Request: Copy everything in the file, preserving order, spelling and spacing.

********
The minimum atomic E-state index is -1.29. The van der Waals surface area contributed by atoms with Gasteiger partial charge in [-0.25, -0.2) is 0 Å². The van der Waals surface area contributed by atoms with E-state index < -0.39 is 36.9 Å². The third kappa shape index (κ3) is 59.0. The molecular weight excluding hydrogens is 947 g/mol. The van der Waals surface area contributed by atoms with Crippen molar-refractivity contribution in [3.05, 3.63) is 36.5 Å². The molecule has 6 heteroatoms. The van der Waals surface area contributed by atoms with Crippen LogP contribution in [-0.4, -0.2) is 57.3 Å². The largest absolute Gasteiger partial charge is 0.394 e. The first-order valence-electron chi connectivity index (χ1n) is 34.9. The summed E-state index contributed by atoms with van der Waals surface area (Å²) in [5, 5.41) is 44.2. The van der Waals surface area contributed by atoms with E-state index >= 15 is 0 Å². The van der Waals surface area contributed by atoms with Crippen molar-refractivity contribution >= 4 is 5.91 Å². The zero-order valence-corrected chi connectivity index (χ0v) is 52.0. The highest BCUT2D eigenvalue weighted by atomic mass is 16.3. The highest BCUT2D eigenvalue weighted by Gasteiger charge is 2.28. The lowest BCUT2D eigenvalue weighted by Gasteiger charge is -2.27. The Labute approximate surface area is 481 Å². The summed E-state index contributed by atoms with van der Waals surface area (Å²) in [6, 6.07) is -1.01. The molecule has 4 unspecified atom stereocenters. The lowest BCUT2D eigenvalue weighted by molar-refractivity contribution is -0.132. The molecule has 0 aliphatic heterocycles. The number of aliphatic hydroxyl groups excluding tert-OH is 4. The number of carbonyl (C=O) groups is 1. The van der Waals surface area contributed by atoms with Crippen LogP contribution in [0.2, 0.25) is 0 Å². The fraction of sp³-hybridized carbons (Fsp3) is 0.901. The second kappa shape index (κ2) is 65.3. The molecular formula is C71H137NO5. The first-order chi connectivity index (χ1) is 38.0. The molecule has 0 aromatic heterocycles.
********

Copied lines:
The minimum atomic E-state index is -1.29. The van der Waals surface area contributed by atoms with Gasteiger partial charge in [-0.25, -0.2) is 0 Å². The van der Waals surface area contributed by atoms with E-state index < -0.39 is 36.9 Å². The third kappa shape index (κ3) is 59.0. The molecular weight excluding hydrogens is 947 g/mol. The van der Waals surface area contributed by atoms with Crippen molar-refractivity contribution in [3.05, 3.63) is 36.5 Å². The molecule has 6 heteroatoms. The van der Waals surface area contributed by atoms with Crippen LogP contribution in [-0.4, -0.2) is 57.3 Å². The largest absolute Gasteiger partial charge is 0.394 e. The first-order valence-electron chi connectivity index (χ1n) is 34.9. The summed E-state index contributed by atoms with van der Waals surface area (Å²) in [5, 5.41) is 44.2. The van der Waals surface area contributed by atoms with E-state index >= 15 is 0 Å². The van der Waals surface area contributed by atoms with Crippen molar-refractivity contribution >= 4 is 5.91 Å². The zero-order valence-corrected chi connectivity index (χ0v) is 52.0. The highest BCUT2D eigenvalue weighted by atomic mass is 16.3. The highest BCUT2D eigenvalue weighted by Gasteiger charge is 2.28. The lowest BCUT2D eigenvalue weighted by Gasteiger charge is -2.27. The Labute approximate surface area is 481 Å². The summed E-state index contributed by atoms with van der Waals surface area (Å²) in [6, 6.07) is -1.01. The molecule has 4 unspecified atom stereocenters. The lowest BCUT2D eigenvalue weighted by molar-refractivity contribution is -0.132. The molecule has 0 aliphatic heterocycles. The number of aliphatic hydroxyl groups excluding tert-OH is 4. The number of carbonyl (C=O) groups is 1. The van der Waals surface area contributed by atoms with Crippen LogP contribution in [0.2, 0.25) is 0 Å². The fraction of sp³-hybridized carbons (Fsp3) is 0.901. The second kappa shape index (κ2) is 65.3. The molecular formula is C71H137NO5. The first-order chi connectivity index (χ1) is 38.0. The molecule has 0 aromatic heterocycles.